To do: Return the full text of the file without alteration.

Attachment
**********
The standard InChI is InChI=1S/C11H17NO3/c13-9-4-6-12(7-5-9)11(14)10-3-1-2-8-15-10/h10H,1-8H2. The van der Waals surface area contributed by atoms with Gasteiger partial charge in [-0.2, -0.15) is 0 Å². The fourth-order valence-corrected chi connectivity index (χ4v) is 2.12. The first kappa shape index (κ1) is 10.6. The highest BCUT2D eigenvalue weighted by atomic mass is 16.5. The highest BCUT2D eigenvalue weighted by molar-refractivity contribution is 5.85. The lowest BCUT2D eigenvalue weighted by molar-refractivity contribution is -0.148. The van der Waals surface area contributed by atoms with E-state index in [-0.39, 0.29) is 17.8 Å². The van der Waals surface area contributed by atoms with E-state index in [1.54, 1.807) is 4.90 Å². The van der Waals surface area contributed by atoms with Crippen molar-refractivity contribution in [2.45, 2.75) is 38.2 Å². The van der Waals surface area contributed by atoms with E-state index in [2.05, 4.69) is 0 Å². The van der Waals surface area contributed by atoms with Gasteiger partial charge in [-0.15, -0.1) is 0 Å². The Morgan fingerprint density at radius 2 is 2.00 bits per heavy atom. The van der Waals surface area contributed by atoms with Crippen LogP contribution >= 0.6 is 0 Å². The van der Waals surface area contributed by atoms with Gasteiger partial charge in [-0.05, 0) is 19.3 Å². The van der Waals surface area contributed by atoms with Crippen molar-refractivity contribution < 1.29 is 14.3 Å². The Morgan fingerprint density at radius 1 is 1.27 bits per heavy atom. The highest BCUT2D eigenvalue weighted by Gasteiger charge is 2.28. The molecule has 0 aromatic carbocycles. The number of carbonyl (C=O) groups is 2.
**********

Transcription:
The standard InChI is InChI=1S/C11H17NO3/c13-9-4-6-12(7-5-9)11(14)10-3-1-2-8-15-10/h10H,1-8H2. The van der Waals surface area contributed by atoms with Gasteiger partial charge in [-0.2, -0.15) is 0 Å². The fourth-order valence-corrected chi connectivity index (χ4v) is 2.12. The first kappa shape index (κ1) is 10.6. The highest BCUT2D eigenvalue weighted by atomic mass is 16.5. The highest BCUT2D eigenvalue weighted by molar-refractivity contribution is 5.85. The lowest BCUT2D eigenvalue weighted by molar-refractivity contribution is -0.148. The van der Waals surface area contributed by atoms with E-state index in [-0.39, 0.29) is 17.8 Å². The van der Waals surface area contributed by atoms with E-state index in [1.54, 1.807) is 4.90 Å². The van der Waals surface area contributed by atoms with Crippen molar-refractivity contribution in [2.45, 2.75) is 38.2 Å². The van der Waals surface area contributed by atoms with E-state index in [2.05, 4.69) is 0 Å². The van der Waals surface area contributed by atoms with Gasteiger partial charge in [-0.15, -0.1) is 0 Å². The Morgan fingerprint density at radius 2 is 2.00 bits per heavy atom. The van der Waals surface area contributed by atoms with Crippen LogP contribution >= 0.6 is 0 Å². The van der Waals surface area contributed by atoms with Gasteiger partial charge in [-0.05, 0) is 19.3 Å². The van der Waals surface area contributed by atoms with Crippen molar-refractivity contribution < 1.29 is 14.3 Å². The Morgan fingerprint density at radius 1 is 1.27 bits per heavy atom. The highest BCUT2D eigenvalue weighted by Gasteiger charge is 2.28. The molecule has 0 aromatic carbocycles. The number of carbonyl (C=O) groups is 2.